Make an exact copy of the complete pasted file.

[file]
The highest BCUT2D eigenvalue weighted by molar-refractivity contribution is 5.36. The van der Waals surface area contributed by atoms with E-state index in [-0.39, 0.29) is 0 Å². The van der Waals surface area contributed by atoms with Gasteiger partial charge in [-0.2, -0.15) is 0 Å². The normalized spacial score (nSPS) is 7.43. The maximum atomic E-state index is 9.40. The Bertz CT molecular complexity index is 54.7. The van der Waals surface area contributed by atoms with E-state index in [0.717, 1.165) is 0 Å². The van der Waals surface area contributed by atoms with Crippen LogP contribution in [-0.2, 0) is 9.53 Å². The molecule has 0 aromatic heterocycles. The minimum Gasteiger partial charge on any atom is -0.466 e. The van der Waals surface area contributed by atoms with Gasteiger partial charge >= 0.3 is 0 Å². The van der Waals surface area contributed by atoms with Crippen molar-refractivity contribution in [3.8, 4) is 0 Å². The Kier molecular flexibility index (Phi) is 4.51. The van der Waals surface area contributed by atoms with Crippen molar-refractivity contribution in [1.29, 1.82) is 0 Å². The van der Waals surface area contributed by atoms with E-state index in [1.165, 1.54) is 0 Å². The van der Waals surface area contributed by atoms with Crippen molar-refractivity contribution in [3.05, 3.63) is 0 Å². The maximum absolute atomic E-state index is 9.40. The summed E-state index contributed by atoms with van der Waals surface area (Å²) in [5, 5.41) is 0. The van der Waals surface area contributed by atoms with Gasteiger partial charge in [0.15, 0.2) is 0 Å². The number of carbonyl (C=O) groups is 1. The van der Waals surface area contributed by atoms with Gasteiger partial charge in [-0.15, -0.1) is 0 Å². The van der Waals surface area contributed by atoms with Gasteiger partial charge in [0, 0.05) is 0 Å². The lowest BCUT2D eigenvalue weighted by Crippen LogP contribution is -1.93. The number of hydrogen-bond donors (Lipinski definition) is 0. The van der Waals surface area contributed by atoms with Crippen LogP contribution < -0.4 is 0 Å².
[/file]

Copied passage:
The highest BCUT2D eigenvalue weighted by molar-refractivity contribution is 5.36. The van der Waals surface area contributed by atoms with E-state index in [-0.39, 0.29) is 0 Å². The van der Waals surface area contributed by atoms with Gasteiger partial charge in [-0.2, -0.15) is 0 Å². The normalized spacial score (nSPS) is 7.43. The maximum atomic E-state index is 9.40. The Bertz CT molecular complexity index is 54.7. The van der Waals surface area contributed by atoms with E-state index in [0.717, 1.165) is 0 Å². The van der Waals surface area contributed by atoms with Crippen LogP contribution in [-0.2, 0) is 9.53 Å². The molecule has 0 aromatic heterocycles. The minimum Gasteiger partial charge on any atom is -0.466 e. The van der Waals surface area contributed by atoms with Gasteiger partial charge >= 0.3 is 0 Å². The van der Waals surface area contributed by atoms with Crippen molar-refractivity contribution in [3.8, 4) is 0 Å². The Kier molecular flexibility index (Phi) is 4.51. The van der Waals surface area contributed by atoms with Crippen molar-refractivity contribution in [1.29, 1.82) is 0 Å². The van der Waals surface area contributed by atoms with E-state index in [1.165, 1.54) is 0 Å². The van der Waals surface area contributed by atoms with Crippen molar-refractivity contribution in [3.05, 3.63) is 0 Å². The maximum absolute atomic E-state index is 9.40. The summed E-state index contributed by atoms with van der Waals surface area (Å²) in [5, 5.41) is 0. The van der Waals surface area contributed by atoms with Gasteiger partial charge in [0.15, 0.2) is 0 Å². The number of carbonyl (C=O) groups is 1. The van der Waals surface area contributed by atoms with Gasteiger partial charge in [-0.15, -0.1) is 0 Å². The van der Waals surface area contributed by atoms with Gasteiger partial charge in [0, 0.05) is 0 Å². The lowest BCUT2D eigenvalue weighted by Crippen LogP contribution is -1.93. The number of hydrogen-bond donors (Lipinski definition) is 0. The van der Waals surface area contributed by atoms with Crippen LogP contribution < -0.4 is 0 Å².